The first key finding is that Black and minoritised ethnic communities, taken as a whole, experience disproportionate levels of homelessness in the UK. Between the different ethnic groups and between different forms of homelessness, the relative risks of homelessness vary. People from Black and mixed ethnic backgrounds experience the highest risks – three-and-a-half times higher than white UK-born people – particularly of statutory and core homelessness.
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Asian people, as a whole, experience lower risks of these forms of homelessness. However, Pakistani and Bangladeshi people face greater risks than Indian, Chinese and other Asian groups.
Further, there are geographical differences in the extent of these ethnic disparities. London displays more extreme disparities, with Black people five times more likely than white to be statutorily homeless. In Scotland this ratio is around 1.5 times.
Evidence on the wider, hidden forms of homelessness shows a more adverse picture for Asian households, alongside the Black and other groups. Pakistani, Bangladeshi and Black households are more than four times at risk of overcrowding and unaffordable rents than white households. Asian-led households are also twice as likely as white British households to share dwellings with other households or to have other adults (apart from their own adult children) living with them.
Racial discrimination is involved
The recent English Housing Survey showed that people who experienced racial discrimination, harassment or abuse were at a higher risk of homelessness. This is particularly the case for Black people, a third of whom report discrimination from social or private landlords.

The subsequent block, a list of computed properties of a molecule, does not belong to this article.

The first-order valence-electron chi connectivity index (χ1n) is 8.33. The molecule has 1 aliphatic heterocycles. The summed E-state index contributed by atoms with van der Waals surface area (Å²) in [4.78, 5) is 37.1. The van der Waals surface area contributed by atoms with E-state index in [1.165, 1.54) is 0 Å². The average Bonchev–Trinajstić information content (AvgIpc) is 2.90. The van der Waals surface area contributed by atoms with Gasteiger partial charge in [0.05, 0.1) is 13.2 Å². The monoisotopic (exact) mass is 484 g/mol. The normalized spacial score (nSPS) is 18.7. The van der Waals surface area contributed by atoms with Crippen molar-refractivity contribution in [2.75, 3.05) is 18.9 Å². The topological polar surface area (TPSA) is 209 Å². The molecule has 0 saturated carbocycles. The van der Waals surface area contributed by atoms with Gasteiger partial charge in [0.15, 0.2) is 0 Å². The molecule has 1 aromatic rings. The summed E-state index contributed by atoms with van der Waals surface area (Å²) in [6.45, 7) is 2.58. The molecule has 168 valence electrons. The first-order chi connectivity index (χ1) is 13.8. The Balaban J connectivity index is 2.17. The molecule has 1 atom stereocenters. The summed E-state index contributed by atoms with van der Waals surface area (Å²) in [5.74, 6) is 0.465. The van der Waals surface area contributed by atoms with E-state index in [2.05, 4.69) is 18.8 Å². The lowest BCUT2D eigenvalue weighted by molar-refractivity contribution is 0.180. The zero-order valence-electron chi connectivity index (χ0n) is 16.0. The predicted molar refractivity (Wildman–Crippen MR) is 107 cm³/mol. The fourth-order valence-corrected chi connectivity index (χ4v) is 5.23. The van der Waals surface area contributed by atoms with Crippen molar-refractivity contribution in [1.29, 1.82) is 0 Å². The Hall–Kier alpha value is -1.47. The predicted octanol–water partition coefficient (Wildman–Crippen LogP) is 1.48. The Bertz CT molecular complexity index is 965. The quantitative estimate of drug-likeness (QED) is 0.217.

In 2021 the UK government’s official report into race and ethnic disparities argued that disparities in outcomes in education, health and other areas predominantly reflected factors other than racism or discrimination. The report, which attracted widespread criticism, did not consider housing or homelessness.
Our research, by contrast, shows that ethnicity, migration background and discrimination do, in fact, increase the risk of homelessness. This is particularly the case for Black, mixed and “other” groups, as well as for Pakistani and Bangladeshi people. (Here, “other” is the standard ONS categorisation, which includes Arab/Middle Eastern groups).
We have found that there are important indirect routes by which ethnicity and discrimination-related factors impact on the risk of homelessness. These include poverty, private renting and housing insecurity. Once these indirect effects are accounted for, the relative risk for Black and other minoritised ethnic households is substantially higher.
This supports our inclusion of groups at risk in our overall assessment of the evidence. To our knowledge, no other research exists that has analysed UK homelessness in this way, using mediation models.
Since 2011, in conjunction with the UK charities, Crisis and the Joseph Rowntree Foundation, we have published the Homelessness Monitor report on the trends and driving factors in homelessness (annually for England; biannually for Scotland and Wales). This ongoing research points to several short-term measures that could reduce core homelessness, thereby significantly benefiting Black and other ethnic minority groups.
These measures include raising the local housing allowance (to meet private rent levels) and ending no-fault evictions. Reforming universal credit to end the five-week wait, stop debt deductions and scrap the benefit cap would also help.
In the longer term, we need to build more social housing. We need to level up the country to depressurise the London housing market. We also need better support for homeless people with complex needs and a more humane policy towards asylum seekers.
Without action, though, the current crises combined with rising rents and ever less housing stock will only see more people become homeless. And Black and other minoritised groups will continue to be disproportionately impacted.
Glen Bramley, Professor of Urban Studies, Heriot-Watt University
This article is republished from The Conversation under a Creative Commons license. Read the original article.